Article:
I recounted Manar’s and Ahmed’s early job woes to Chandrasekar. Their counsellor was rightly urging one or the other to secure a job soon because it would speed their transition. Ahmed rode the bus to the IRC office in Silver Spring and did some role-playing to prepare for an interview. (He learnt, with some practice, to perfect a firm American handshake.) He told his job counsellor that he was willing to work in construction if it would get him closer to an engineering job. But Ahmed also seemed to know that this dream was deferred. He went home, back to his laptop, to trawl bank and insurance job listings.
Chandrasekar listened politely. It turns out he knows every bump of an immigrant’s journey. He and his mother moved from India to the US when he was a teenager. His mother, then in her forties and a nurse and teacher for 25 years, could not work as a nurse in the US until she passed multiple certification exams. For two years, she worked at a far lower wage as a home aide — then spent the rest of her career in a much-coveted job as a nurse on a cancer ward.
There is a mismatch between jobs and some refugees, Chandrasekar said, and private business and the government could address this. “The federal government has not really looked into the skills of the refugee population here or figured out a way to match jobs and their potential,” he said. “It’s an issue. I always say refugees can be productive — and more productive — if we can use the skills they have.”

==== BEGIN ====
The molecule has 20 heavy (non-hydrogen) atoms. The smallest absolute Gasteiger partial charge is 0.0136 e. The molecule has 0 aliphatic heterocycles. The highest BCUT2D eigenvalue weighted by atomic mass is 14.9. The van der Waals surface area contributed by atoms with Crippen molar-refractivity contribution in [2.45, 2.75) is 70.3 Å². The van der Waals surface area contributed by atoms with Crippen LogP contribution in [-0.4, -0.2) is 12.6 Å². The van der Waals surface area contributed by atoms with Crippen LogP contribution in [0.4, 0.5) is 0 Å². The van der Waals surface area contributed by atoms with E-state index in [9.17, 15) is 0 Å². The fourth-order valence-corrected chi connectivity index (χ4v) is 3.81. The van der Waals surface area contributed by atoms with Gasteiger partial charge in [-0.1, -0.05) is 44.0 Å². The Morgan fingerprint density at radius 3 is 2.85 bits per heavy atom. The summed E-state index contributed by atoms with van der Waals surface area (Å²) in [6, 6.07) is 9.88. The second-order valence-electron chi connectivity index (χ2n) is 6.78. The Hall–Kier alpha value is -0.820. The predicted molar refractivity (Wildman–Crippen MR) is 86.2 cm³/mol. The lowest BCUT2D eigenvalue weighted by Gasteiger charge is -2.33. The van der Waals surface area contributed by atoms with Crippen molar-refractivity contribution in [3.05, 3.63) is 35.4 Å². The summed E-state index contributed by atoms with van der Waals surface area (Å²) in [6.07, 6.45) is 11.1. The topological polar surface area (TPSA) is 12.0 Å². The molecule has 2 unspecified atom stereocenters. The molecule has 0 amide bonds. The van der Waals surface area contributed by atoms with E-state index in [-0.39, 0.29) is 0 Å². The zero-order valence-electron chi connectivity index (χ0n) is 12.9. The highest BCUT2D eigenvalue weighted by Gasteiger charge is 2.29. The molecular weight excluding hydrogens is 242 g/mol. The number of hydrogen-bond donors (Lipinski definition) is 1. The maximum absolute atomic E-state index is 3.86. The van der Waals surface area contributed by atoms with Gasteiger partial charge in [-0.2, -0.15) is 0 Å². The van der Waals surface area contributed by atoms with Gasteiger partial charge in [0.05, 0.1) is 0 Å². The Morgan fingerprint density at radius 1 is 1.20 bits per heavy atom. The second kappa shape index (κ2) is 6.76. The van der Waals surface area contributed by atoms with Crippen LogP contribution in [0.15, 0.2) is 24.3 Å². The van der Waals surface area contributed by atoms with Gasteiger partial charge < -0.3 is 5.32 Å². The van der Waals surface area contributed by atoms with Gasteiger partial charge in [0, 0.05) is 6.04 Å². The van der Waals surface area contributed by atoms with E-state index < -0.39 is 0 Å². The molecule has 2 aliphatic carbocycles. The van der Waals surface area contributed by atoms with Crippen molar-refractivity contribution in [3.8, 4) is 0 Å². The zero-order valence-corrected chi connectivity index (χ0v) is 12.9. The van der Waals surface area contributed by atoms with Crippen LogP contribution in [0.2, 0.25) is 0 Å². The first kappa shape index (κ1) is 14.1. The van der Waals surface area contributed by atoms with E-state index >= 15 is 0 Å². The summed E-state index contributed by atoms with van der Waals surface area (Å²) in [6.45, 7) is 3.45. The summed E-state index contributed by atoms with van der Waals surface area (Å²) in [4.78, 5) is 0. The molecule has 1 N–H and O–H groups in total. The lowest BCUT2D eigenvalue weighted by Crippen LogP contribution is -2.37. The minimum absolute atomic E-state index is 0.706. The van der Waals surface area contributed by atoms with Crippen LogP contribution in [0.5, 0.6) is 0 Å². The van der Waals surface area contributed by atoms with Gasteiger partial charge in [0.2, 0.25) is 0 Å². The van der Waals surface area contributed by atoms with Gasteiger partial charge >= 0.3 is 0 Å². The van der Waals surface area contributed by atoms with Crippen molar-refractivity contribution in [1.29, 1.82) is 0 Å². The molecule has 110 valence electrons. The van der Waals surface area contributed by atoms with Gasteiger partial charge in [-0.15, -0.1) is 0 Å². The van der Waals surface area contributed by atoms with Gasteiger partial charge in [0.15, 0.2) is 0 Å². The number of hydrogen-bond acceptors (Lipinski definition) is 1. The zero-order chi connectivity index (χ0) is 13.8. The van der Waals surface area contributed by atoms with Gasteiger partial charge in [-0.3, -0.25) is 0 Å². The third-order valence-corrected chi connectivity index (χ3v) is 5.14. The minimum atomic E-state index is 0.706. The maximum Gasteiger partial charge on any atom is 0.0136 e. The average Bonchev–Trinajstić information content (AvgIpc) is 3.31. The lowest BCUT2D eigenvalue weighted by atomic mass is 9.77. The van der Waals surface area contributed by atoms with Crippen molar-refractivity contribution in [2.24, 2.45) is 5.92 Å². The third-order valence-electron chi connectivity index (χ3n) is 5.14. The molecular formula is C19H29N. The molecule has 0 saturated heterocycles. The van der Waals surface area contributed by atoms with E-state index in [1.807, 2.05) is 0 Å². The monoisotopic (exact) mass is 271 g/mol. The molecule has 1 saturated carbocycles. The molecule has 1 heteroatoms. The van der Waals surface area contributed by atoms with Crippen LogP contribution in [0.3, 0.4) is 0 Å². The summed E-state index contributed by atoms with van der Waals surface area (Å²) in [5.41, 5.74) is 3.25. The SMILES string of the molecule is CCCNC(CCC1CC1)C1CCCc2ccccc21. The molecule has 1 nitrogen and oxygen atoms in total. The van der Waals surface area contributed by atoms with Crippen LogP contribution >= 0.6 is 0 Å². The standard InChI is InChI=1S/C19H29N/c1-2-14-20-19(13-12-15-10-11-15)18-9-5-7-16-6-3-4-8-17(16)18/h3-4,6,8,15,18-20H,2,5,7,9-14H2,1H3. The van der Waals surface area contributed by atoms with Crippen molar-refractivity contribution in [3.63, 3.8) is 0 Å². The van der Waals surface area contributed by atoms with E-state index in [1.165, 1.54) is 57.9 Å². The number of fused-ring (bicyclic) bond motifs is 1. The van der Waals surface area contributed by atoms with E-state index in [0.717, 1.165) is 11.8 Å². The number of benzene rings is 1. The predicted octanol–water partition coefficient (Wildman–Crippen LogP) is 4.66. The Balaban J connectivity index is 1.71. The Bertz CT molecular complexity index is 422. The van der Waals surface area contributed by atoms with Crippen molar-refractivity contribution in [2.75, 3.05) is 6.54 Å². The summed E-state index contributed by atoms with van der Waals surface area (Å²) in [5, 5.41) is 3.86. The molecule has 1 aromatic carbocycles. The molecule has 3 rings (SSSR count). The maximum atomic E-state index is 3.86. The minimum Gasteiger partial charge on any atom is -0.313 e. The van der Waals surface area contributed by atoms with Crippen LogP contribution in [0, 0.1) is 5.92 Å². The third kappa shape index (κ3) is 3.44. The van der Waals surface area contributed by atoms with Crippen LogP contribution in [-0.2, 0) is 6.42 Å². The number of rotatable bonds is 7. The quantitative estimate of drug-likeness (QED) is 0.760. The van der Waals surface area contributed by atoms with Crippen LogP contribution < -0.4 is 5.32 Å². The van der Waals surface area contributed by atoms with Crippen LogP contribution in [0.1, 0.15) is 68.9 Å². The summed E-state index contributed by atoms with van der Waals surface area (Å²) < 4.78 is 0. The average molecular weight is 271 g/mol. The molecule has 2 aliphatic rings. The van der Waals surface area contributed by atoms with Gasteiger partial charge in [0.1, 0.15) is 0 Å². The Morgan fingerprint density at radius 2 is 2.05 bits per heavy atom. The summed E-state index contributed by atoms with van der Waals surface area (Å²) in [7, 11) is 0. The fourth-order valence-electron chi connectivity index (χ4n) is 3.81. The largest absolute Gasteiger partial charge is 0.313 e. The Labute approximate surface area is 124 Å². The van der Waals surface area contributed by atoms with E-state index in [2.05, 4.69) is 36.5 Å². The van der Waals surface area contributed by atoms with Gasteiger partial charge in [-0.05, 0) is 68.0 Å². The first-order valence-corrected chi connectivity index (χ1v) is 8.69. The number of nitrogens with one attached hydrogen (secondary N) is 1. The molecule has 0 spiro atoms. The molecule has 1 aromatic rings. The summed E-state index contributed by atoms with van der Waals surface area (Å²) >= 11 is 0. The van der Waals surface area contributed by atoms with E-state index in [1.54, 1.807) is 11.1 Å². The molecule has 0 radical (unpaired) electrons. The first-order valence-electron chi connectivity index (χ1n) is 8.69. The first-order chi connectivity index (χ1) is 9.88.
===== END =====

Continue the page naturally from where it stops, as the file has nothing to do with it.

Immigration reform is a hot political issue in the US. The IRC, as one might expect, supports President Obama’s sweeping plans to allow millions of unauthorised immigrants with long-term ties to the US to “come out of the shadows and get right with the law”. Refugees show what immigrants, when helped, can achieve. Refugee numbers are swelling to historic proportions but those who arrive in the US are more likely to add to its strengths, not its burdens, Chandrasekar said.
“We will have 70,000 people come to this country this year as refugees. In months, we will see those same people finding jobs, paying taxes,” he said. “Helping them now, that’s not charity. It means we are welcoming people who want to contribute.”